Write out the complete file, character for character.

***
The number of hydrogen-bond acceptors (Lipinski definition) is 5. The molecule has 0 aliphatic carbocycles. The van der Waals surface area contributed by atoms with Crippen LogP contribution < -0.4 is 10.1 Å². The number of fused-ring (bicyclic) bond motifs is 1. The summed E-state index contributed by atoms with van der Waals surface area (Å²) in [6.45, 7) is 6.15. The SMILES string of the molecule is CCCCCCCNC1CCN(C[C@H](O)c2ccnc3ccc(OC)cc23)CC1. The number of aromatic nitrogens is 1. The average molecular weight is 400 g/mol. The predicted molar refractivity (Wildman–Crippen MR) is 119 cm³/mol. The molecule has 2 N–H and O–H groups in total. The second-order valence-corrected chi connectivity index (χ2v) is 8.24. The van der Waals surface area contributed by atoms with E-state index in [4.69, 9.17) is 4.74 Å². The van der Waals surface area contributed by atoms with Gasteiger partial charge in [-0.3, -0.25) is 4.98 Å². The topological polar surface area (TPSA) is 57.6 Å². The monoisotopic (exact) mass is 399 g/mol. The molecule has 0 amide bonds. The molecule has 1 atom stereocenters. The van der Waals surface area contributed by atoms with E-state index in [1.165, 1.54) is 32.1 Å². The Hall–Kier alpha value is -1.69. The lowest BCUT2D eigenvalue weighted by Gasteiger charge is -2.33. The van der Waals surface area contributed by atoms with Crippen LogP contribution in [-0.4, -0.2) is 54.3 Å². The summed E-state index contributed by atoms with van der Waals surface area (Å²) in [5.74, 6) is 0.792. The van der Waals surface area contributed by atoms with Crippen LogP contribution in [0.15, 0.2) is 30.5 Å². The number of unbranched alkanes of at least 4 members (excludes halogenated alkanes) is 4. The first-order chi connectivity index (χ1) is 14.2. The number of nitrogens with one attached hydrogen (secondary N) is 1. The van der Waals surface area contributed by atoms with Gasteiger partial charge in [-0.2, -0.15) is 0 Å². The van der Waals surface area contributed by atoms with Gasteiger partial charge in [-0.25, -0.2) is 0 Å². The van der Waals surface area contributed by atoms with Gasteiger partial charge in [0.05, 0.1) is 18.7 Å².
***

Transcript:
The number of hydrogen-bond acceptors (Lipinski definition) is 5. The molecule has 0 aliphatic carbocycles. The van der Waals surface area contributed by atoms with Crippen LogP contribution < -0.4 is 10.1 Å². The number of fused-ring (bicyclic) bond motifs is 1. The summed E-state index contributed by atoms with van der Waals surface area (Å²) in [6.45, 7) is 6.15. The SMILES string of the molecule is CCCCCCCNC1CCN(C[C@H](O)c2ccnc3ccc(OC)cc23)CC1. The number of aromatic nitrogens is 1. The average molecular weight is 400 g/mol. The predicted molar refractivity (Wildman–Crippen MR) is 119 cm³/mol. The molecule has 2 N–H and O–H groups in total. The second-order valence-corrected chi connectivity index (χ2v) is 8.24. The van der Waals surface area contributed by atoms with E-state index in [4.69, 9.17) is 4.74 Å². The van der Waals surface area contributed by atoms with Gasteiger partial charge in [-0.3, -0.25) is 4.98 Å². The topological polar surface area (TPSA) is 57.6 Å². The monoisotopic (exact) mass is 399 g/mol. The molecule has 0 amide bonds. The molecule has 1 atom stereocenters. The van der Waals surface area contributed by atoms with E-state index in [1.165, 1.54) is 32.1 Å². The Hall–Kier alpha value is -1.69. The lowest BCUT2D eigenvalue weighted by Gasteiger charge is -2.33. The van der Waals surface area contributed by atoms with Crippen LogP contribution in [-0.4, -0.2) is 54.3 Å². The summed E-state index contributed by atoms with van der Waals surface area (Å²) in [5.74, 6) is 0.792. The van der Waals surface area contributed by atoms with Crippen LogP contribution in [0.15, 0.2) is 30.5 Å². The number of unbranched alkanes of at least 4 members (excludes halogenated alkanes) is 4. The first-order chi connectivity index (χ1) is 14.2. The number of nitrogens with one attached hydrogen (secondary N) is 1. The van der Waals surface area contributed by atoms with Gasteiger partial charge in [-0.2, -0.15) is 0 Å². The van der Waals surface area contributed by atoms with Gasteiger partial charge in [-0.25, -0.2) is 0 Å². The van der Waals surface area contributed by atoms with Gasteiger partial charge in [0.05, 0.1) is 18.7 Å².